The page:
Have you ever considered how the quality of the air inside your home could affect the health of you and your children?
It’s not something many of us think about, however children breathe in as much as 50% more air than adults and have immature respiratory systems, so it’s important to do a quick check and make sure the air in your home is fresh and clean.
This is especially important if one of your children has asthma or suffers with another respiratory condition.
Surprisingly some studies have shown indoor air is 2-5 times more contaminated than outdoor air, and the home can contain thousands of toxins and impurities.
For example many household products, paints, carpets and upholstery contain high levels of volatile organic compounds (VOCs) which can let off gas for up to 7 years in some cases.
Regular personal care, cleaning products and even some kid’s craft products contain chemicals, which can be released in the air.
Pet hair, dust mite, mould and pollution from ineffective wood burners and heaters are also major contributors to poor indoor air quality.
Fortunately there are some simple ways to boost the quality of the air inside your house and minimise the impact on you and your family.
Here are my top five tips:
Make sure you open windows and doors to allow the air to circulate and be replaced by fresh air (even when it’s cold or hot outside).
Modern building design tends to seal the house, and we often use air conditioners to heat and cool homes.
Humidity can be a breeding ground for mould spores, which can be very dangerous.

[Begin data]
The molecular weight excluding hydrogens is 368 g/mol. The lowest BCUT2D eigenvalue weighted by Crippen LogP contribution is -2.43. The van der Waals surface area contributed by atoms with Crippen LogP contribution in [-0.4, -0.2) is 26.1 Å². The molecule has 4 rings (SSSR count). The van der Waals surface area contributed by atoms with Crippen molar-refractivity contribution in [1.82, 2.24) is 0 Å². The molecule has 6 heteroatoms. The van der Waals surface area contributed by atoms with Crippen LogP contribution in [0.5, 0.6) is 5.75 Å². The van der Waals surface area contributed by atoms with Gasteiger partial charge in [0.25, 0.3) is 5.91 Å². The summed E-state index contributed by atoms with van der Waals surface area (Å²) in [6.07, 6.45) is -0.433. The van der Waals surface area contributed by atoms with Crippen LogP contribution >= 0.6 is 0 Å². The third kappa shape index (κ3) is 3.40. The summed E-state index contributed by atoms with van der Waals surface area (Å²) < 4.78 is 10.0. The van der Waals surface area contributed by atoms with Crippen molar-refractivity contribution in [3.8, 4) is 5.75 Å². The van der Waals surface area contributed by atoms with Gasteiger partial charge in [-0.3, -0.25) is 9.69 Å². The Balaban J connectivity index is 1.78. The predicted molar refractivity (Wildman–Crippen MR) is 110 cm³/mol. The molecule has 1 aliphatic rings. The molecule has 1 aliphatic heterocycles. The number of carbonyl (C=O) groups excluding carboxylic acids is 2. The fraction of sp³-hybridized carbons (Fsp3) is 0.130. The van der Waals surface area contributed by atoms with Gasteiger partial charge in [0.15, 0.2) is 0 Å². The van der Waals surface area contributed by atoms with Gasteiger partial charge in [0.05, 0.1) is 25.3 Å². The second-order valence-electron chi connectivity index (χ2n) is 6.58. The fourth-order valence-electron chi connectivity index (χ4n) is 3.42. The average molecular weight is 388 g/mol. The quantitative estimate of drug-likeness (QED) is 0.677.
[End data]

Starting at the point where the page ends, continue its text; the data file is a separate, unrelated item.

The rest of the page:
Ensure your home has good ventilation and consider using a dehumidifier if you live in a particularly humid area.
If you have mould choose a natural mould killer to kill the spores (wiping them off isn’t enough). Roof ventilation can be a good investment if your ceiling is mouldy.
Regular Carpet Cleaning
Carpets can be one of the biggest air filters in your house and absorb all kinds of bacteria, toxins and VOCs.
If your carpets are not kept clean these compounds and chemicals can be released back in to the air. Regular carpet cleaning will help to improve the air quality in your home.
Studies have shown that indoor plants are great at absorbing household toxins and every home should ‘go green’.
A study by NASA in the 1980s identified several of the top performing plants, which include Aloe Vera, the Spider plant and the Weeping Fig.
Go Green with Chemicals
Replace standard cleaning products (and personal care products) with natural ‘green’ alternatives.
Natural products don’t contain the same harsh chemicals, and are cleaner on the environment as well as gentle on your home.
Take a look around your home and do a mini audit of the air quality. Then you can start to implement the steps above and enjoy fresh, clean and healthy air in your home.